to him and his family, but these are minor elements. There's one that could actually be meaningful, when he complains to his boss:

I'm scared, Fife. One more minute out on that road and I'm one of them, ya know? Terminal crazy.

Besides the ending, as mentioned by SQB, if there would be any reason for Max to be called mad, it would be due to his fearless attitude.

* These quotes are taken from the unofficial movie script. I'll try to update them from the original video audio.

  • Are you quoting above? – Valorum May 23 '15 at 22:12
  • Not inside the spoiler tag, but the other phrases are quotes, so I fixed that. – anol May 23 '15 at 22:36

Is he mad (insane) or mad (angry) or is it a mixture of both?

Max is crazy

I'd bet on mad meaning crazy rather than angry.

He's a little deranged because of the murder of his wife and child.

Here's a little speculation:

"Mad Max" is an Australian film.

The use of the word "mad" to mean angry is primarily a US usage. In the UK, for example, the word "mad" is almost invariably only used to mean crazy, not angry - though the inexorable effect of Hollywood is doubtless gradually changing this.

Australian English was, of course, originally based on British English and so may still retain this difference from US usage.

Historically it may be that the American usage was derived from a now-obsolete British usage. This sort of thing has happened for other words. In which case Australian usage might have long been similar to US usage. We need an Aussie to tell us.


Translations

According to IMDB In Russia the film was named Безумный Макс, in Turkey Çilgin Maks, all of which Google translates as "Crazy Max". The Chinese title 疯狂的麦克斯 is, I think, also associated more with insanity than with anger.

  • Yup, 疯狂 means crazy, wild, savage, violent; not angry. – MissMonicaE Jul 6 at 13:19

Max is angry. For anyone that doesn't know the circumstances that went into why he is so angry, the anger is confused for insanity. A sufficiently angry person can act in ways that appear to be reckless abandon, and that appearance of reckless abandon could be assumed to be insanity. From the perspective of an observer, the outcome of behavior sourced either by insanity or anger is very similar. The methods may just be significantly different.

A very angry person can act in a plenty calm manner with people that haven't caused him reason to be specifically angry at them. A person may be angry (hateful even) with society at large, but be cordial and friendly with friends, family, and even strangers... until they do some specific thing that flags them as an enemy. And even then, there may not be a straight-forward attack, but some other side-band attack that is unexpected. For some, anger is a way of life that doesn't relate to mental disorder.

It is mentioned that Johnny, which Max sets up to die horribly, screams at him and calls him mad. In the context, it is assumed that he means that Max is insane. Lots of people say, "You're crazy." or nuts or insane. In retort, Johnny is not a reliable source. In addition, Johnny is not qualified to make a medical or mental diagnosis of Max. To his credit, from Johnny's perspective the distinction between Max being insane or just so angry that he's shifted to a cold, calculating, and premeditated manner is meaningless. Johnny knows he's going to die. It wouldn't have made any difference for him to ask "Why are you so angry?" and try to negotiate with Max. Max had decided Johnny was going to die, and die badly. No negotiation was going to solve it, so the distinction was (in that circumstance) meaningless. Then, setting aside that I don't credit Johnny with an abundance of smarts, if he thought Max was really crazy, he would have thrown out some totally illogical stuff to try to shift Max's craziness to his benefit... possibly even letting him go. At that point, regardless whether Max was angry or insane, the gambit of "use the crazy" was Johnny's only possible chance for survival, and he didn't do it.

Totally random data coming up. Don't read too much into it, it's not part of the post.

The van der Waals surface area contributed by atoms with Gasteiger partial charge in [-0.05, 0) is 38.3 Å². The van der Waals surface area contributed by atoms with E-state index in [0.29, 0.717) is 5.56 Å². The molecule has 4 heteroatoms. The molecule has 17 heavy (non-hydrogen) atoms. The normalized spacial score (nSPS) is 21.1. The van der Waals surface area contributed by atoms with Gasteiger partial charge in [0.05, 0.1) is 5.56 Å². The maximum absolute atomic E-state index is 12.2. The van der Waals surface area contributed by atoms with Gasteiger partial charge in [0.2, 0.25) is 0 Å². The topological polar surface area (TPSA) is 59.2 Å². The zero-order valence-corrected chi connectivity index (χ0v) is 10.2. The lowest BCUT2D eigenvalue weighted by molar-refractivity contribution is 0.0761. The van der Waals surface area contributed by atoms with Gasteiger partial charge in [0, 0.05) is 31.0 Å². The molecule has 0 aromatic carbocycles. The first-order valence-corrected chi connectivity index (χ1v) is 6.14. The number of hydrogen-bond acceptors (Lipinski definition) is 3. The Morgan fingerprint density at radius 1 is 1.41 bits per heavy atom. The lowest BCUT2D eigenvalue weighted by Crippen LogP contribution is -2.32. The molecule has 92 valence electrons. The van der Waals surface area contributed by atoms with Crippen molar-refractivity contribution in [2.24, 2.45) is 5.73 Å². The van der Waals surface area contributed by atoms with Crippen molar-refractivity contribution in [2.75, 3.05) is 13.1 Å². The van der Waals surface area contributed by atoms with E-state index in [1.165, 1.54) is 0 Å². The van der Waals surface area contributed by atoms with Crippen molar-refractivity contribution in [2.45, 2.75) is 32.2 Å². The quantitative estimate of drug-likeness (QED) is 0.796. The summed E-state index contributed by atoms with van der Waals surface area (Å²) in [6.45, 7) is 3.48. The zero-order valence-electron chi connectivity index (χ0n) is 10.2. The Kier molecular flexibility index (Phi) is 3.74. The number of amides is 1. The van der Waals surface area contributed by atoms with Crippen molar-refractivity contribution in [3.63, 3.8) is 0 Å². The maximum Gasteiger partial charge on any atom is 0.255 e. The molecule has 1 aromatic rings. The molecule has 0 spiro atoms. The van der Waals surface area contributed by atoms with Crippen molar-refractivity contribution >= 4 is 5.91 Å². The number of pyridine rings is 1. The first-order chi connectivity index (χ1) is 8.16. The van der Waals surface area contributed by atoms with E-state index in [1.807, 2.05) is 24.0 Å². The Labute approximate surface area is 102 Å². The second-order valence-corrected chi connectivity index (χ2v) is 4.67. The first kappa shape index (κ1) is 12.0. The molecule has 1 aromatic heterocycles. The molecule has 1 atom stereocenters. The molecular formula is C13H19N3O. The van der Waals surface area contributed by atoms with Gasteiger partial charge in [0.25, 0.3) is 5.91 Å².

Maybe he did earn the nickname because people thought he was crazy. He sure didn't make much effort to prove them wrong. The misdiagnosis would work in his favor because a crazy person is less of a threat than a coldblooded methodical angry person because a crazy person is simply unpredictable but an angry person is predictably lethal. (in the dwindling state of civilization he's in) Maybe when the movie was made, the ambiguity was intentional.

  • How do you know that Johnny isn't actually a mental health professional? – Valorum May 25 '15 at 15:04
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    Wasn't Johnny earlier in the movie declared by some court-like thing to be "not guilty" for something horrible because he was mentally incompetent and/or insane? There's also not many (if any) mental health professionals in biker gangs. The long and short of it is that Johnny is not a credible source. – killermist May 25 '15 at 15:07

Throughout the original film we watch Max become disillusioned with his life. He doesn't trust the justice system and he just wants out. He attempts to talk to his boss who just tells him that he's the best, yada, yada, yada.

Also, when Goose (who is Max's closest friend) is mutilated, We see something change in Max. His sanity is being tested and he can't handle it. He goes for some time off and his family gets killed. I think he is insane.

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    Welcome to SFF! This is a nice first answer but could be improved if you could edit in the supporting evidence directly into your answer. As for if the game is canon or not I'm not sure but you could always add a section in about the game with a disclaimer stating you don't know it's canonicity. – TheLethalCarrot Jul 6 at 13:09